ID theft from security breaches
How much identity fraud or theft actually comes from breaches involving the disclosure of personal identity information?
This is an important question because of increased publicity around high profile breaches. The fiasco in UK involving 25 million records is an obvious one but also, according to Privacy Rights Clearinghouse, over the past three years there were about 217 million known records containing sensitive personal information involved in security breaches in the US.
The study looked at over a dozen data breaches involving more than ten million consumer identities. ID Analytics found five separate cases where breached identity data was misused by fraudsters, with two of those cases resulting from employee theft of data.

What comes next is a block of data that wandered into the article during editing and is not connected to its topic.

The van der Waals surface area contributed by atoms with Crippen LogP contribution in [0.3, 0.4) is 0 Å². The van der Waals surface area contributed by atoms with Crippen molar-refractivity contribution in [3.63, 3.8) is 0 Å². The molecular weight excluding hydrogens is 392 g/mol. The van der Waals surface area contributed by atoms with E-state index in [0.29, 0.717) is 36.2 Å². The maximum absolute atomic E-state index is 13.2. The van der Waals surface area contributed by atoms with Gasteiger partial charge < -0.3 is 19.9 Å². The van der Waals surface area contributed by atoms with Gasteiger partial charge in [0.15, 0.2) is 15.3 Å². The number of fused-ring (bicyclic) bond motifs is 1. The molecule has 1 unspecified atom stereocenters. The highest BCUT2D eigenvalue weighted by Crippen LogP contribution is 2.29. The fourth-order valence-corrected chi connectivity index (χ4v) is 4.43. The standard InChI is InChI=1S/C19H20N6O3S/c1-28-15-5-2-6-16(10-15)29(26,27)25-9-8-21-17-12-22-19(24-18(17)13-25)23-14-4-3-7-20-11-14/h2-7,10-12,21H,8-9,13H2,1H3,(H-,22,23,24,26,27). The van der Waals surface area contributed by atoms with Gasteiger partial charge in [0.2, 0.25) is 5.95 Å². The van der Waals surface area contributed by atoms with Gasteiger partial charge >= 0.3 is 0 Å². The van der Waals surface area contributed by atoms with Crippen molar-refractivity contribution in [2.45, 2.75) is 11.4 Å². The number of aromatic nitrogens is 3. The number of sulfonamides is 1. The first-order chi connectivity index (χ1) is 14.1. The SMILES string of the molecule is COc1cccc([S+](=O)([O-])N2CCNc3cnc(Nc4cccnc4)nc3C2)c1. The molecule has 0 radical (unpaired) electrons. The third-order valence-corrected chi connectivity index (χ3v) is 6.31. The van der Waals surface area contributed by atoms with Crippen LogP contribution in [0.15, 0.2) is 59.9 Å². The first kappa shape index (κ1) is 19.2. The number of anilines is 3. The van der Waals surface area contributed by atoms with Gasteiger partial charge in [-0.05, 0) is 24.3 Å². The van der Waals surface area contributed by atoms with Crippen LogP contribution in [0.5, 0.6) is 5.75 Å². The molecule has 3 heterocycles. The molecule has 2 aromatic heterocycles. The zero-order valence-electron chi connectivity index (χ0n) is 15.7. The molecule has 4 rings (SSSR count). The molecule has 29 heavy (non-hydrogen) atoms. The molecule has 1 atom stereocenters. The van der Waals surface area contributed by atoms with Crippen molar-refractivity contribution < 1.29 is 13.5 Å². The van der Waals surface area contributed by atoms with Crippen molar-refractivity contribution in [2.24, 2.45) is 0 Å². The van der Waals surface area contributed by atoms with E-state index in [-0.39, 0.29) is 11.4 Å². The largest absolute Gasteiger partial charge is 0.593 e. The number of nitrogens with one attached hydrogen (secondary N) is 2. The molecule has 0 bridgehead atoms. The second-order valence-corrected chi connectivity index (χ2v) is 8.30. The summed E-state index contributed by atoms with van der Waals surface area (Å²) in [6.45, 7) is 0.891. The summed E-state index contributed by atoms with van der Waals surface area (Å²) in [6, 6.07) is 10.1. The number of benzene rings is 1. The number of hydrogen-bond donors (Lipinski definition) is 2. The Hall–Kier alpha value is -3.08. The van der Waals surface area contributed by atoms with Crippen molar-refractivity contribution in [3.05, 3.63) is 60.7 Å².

Very few identities were misused following a data breach.
Smaller breaches had a higher misuse rate than larger breaches. Misuse of personal data ranged from 1 in 200 identities for breaches of fewer than 5,000 individuals to a misuse rate of less than 1 in 10,000 identities for breaches of more than 100,000 individuals. So, data breaches that get major press coverage, generally falling in the latter category, have a misuse rate of under 0.01%.
Therefore, there is some evidence that identity fraud or theft that actually comes from breaches involving the disclosure of personal identity information is quite low. A greater danger comes from internal breaches than external ones.
Hopefully, this will inform a rational debate on the nature of public disclosure for data breaches.